Thursday, 17 May 2012
Added to the fact that the venue is, to put it succinctly, a shit hole. The Hydrant as a venue that might be okay to watch rock music by night but doesn't immediately appeal for a full afternoon's worth of folk. The mood is hardly helped by there being an abysmal selection of beers and the room being almost pitch black (hence a lack of photos). Still, I carry on regardless...
First up is Redwood Red, backed by Emma Gatrill on clarinet (who probably thinks I'm her stalker by now), her guitar plucks are delicate and fragile and her voice is rich and beautiful, the vocal harmonies extraordinary. It's a fine start to the day. We're even treated to a bit of tap-dancing / unorthodox beats at one point, if only there were some seats or light.
Like Spinning is next, I've waxed lyrical about Kari's music on numerous occasions, so unless you are new here you've probably got the picture by now but her vocals are so gorgeous and soothing that I forget about the environment for a while. Backed by Anna's equally beguiling voice there's even a recent cover in the set, a wonderful version of Hannah Cohen's "Child Bride". Like Spinning deserve all the praise that comes their way.
After whichever random drink I decide is best of a bad bunch Laish take to the tall stage and I'm re-encountered with Emma and Martha Rose who plays violin in the folk-rock posse, their sweeping tracks are harmonious and dripped in luscious instrumentation, I find myself wishing their were some candles in the room, anything to bring some light or feeling to the venue. Did I mention there was one toilet. A venue that can hold about 200/250 people has one gentlemen's room. Good luck with that...
I quickly disappear for a coffee which turns out to be an ale because there wasn't any coffee and see some of Karima Francis, the venue gets suddenly busy. I think it's because Karima was the only act on the bill who made it on the iPhone. Although it seems Karima didn't look at that as she mentions not knowing about the show until half an hour before playing, you wouldn't have guessed as she bellows out her soul-pop tracks that will no doubt be troubling the charts before summer is over.
Slightly delayed it's Emily and the Woods up next, the sound where I was sitting (my legs had given up by this point and I made do with the hard, dirty floor) means I hear probably slightly more guitar than I should and not enough of Emily's soft, sweet vocals. There is a lot of new material and it's safe to say I'm excited to hear it properly. Emily is another well documented love of mine and her way with the crowd will no doubt have found her more friends.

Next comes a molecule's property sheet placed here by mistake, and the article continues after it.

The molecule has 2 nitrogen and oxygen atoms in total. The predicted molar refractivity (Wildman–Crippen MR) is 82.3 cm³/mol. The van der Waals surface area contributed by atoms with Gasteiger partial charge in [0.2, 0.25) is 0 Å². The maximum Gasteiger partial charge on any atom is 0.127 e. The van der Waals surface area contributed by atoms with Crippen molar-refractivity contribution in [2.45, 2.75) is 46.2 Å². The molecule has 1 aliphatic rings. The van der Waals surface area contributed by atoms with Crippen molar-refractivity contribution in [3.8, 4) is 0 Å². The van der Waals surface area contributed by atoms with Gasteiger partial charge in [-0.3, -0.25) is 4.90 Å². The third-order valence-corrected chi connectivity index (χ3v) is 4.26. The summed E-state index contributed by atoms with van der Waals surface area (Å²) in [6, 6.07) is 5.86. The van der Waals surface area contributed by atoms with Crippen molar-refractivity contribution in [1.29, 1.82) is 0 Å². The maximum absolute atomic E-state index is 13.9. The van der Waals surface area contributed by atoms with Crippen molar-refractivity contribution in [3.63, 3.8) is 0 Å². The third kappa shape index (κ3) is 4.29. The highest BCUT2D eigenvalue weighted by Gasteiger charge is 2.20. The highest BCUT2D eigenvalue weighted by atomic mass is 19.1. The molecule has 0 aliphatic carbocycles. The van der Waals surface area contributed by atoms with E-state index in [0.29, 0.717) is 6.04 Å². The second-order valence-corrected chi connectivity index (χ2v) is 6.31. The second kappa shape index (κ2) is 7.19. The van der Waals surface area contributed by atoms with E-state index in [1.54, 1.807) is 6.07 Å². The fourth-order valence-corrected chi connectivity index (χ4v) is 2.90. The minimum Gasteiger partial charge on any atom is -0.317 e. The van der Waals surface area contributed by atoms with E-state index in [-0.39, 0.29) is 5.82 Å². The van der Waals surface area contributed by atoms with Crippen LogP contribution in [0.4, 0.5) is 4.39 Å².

My eyes decide they want some sunlight after over four hours in predominately the same rectangle shaped room so I decide to get some food and drop off my bag before heading out for the evening shift. I see Stealing Sheep as I exit and have a tangle of guilt but I saw them a few weeks ago and think I've made the right decision. A little rest later and expecting Audio to be busy I head there just as the doors open, the good news is they are handing out drink tokens for free Red Stripe - free and alcohol when used together are two words never to be sniffed at.
Novella come on stage and they are as good as ever, sugary vocals buried in a see of hazy, grunge guitars and battering drums equally powerful and beautiful, not ones for audience interaction, Novella are still one of the best 90's influenced band in London today. My pre-gig expectations for the next band Fanzine are pretty low, it turns out of I've got them confused with another band and I quite enjoy them, their dreamy, slacker-pop sounds more American than London, their set soon flies by.
HAIM take to the stage, there is a notable air of expectancy, I'm not sure what to expect, it doesn't take very long into their set for me to soon decide they are amazing. Actually amazing. They swear too much in-between songs but musically they are brilliant, three sisters aged between 19 and 24 with a drummer who seems the butt of their jokes.
They are not a thing like their pre-show billing of R&B meets folk, Haim are 70's rock meets Fleetwood Mac. The harmonies are to-die-for, the guitars loud and the drumming intense. I said in my preview this could be a moment like Warpaint's show a couple of years ago and it turns out that I was right. Haim will be back in the UK soon and before the year is out they'll be on the lips of thousands of cooler people than I.
Lucy Rose is next at Blind Tiger, I'm soon beyond infuriated. I know it's quite late (about half ten) but if you come to watch a gig by a singer-songwriter surely etiquette dictates that you shut the fuck up. Perhaps not at a new music festival when there is every chance most of the crowd has been out enjoying the springs' sun for the best part of the day, after five or six songs I've had enough and decide to save Lucy's beautiful voice for a time when I can enjoy it without thoughts of cutting off a lot of people's tongues!
Instead I head to the sanctuary of the Pav Tav, I'm going to guess that is the only time this place has ever been called a sanctuary, it's a typical student filled hole, but at least you know what you are getting beforehand and I sample a few poor quality EPA's, though priced at £2.50 I can't complain.
It does leave a sour end to the weekend but one that looking back was filled with a lot of quality acts and a lot of value of the £40 ticket (super early bird and fees). I've talked about a couple of niggling points throughout my rambling reviews, still The Great Escape is still one of my favourite festivals of the year and I'm already looking forward to 2013's.